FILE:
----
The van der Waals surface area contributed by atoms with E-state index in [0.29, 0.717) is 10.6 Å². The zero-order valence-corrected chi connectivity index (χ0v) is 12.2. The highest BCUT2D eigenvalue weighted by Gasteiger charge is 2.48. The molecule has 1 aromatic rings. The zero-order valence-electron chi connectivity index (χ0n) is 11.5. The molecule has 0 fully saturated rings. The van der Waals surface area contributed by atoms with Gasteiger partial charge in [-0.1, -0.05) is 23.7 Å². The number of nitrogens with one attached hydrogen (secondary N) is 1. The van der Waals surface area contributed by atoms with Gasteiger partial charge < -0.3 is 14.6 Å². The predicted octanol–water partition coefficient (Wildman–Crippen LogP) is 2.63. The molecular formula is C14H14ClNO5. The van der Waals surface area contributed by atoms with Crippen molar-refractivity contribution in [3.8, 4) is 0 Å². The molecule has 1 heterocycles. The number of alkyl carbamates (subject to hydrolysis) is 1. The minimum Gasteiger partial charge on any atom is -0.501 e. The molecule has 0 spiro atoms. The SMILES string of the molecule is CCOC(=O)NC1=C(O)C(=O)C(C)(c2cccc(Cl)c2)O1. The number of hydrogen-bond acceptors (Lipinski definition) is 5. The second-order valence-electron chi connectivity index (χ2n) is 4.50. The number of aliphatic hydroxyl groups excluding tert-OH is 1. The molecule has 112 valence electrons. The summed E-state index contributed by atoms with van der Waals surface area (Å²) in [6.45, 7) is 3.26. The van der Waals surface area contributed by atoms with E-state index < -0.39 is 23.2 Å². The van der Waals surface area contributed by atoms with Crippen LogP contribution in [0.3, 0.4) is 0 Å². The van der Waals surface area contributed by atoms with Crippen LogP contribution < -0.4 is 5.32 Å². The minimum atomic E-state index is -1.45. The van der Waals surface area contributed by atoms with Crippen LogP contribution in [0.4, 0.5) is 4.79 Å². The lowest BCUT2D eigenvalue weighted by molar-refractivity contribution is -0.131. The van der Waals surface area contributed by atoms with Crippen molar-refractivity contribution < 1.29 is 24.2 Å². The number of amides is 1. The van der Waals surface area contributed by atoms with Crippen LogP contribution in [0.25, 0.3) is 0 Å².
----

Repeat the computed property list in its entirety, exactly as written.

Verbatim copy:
The van der Waals surface area contributed by atoms with E-state index in [0.29, 0.717) is 10.6 Å². The zero-order valence-corrected chi connectivity index (χ0v) is 12.2. The highest BCUT2D eigenvalue weighted by Gasteiger charge is 2.48. The molecule has 1 aromatic rings. The zero-order valence-electron chi connectivity index (χ0n) is 11.5. The molecule has 0 fully saturated rings. The van der Waals surface area contributed by atoms with Gasteiger partial charge in [-0.1, -0.05) is 23.7 Å². The number of nitrogens with one attached hydrogen (secondary N) is 1. The van der Waals surface area contributed by atoms with Gasteiger partial charge < -0.3 is 14.6 Å². The predicted octanol–water partition coefficient (Wildman–Crippen LogP) is 2.63. The molecular formula is C14H14ClNO5. The van der Waals surface area contributed by atoms with Crippen molar-refractivity contribution in [3.8, 4) is 0 Å². The molecule has 1 heterocycles. The number of alkyl carbamates (subject to hydrolysis) is 1. The minimum Gasteiger partial charge on any atom is -0.501 e. The molecule has 0 spiro atoms. The SMILES string of the molecule is CCOC(=O)NC1=C(O)C(=O)C(C)(c2cccc(Cl)c2)O1. The number of hydrogen-bond acceptors (Lipinski definition) is 5. The second-order valence-electron chi connectivity index (χ2n) is 4.50. The number of aliphatic hydroxyl groups excluding tert-OH is 1. The molecule has 112 valence electrons. The summed E-state index contributed by atoms with van der Waals surface area (Å²) in [6.45, 7) is 3.26. The van der Waals surface area contributed by atoms with E-state index < -0.39 is 23.2 Å². The van der Waals surface area contributed by atoms with Crippen LogP contribution in [0.3, 0.4) is 0 Å². The van der Waals surface area contributed by atoms with Crippen LogP contribution < -0.4 is 5.32 Å². The minimum atomic E-state index is -1.45. The van der Waals surface area contributed by atoms with Crippen LogP contribution in [0.4, 0.5) is 4.79 Å². The lowest BCUT2D eigenvalue weighted by molar-refractivity contribution is -0.131. The van der Waals surface area contributed by atoms with Crippen molar-refractivity contribution < 1.29 is 24.2 Å². The number of amides is 1. The van der Waals surface area contributed by atoms with Crippen LogP contribution in [0.25, 0.3) is 0 Å².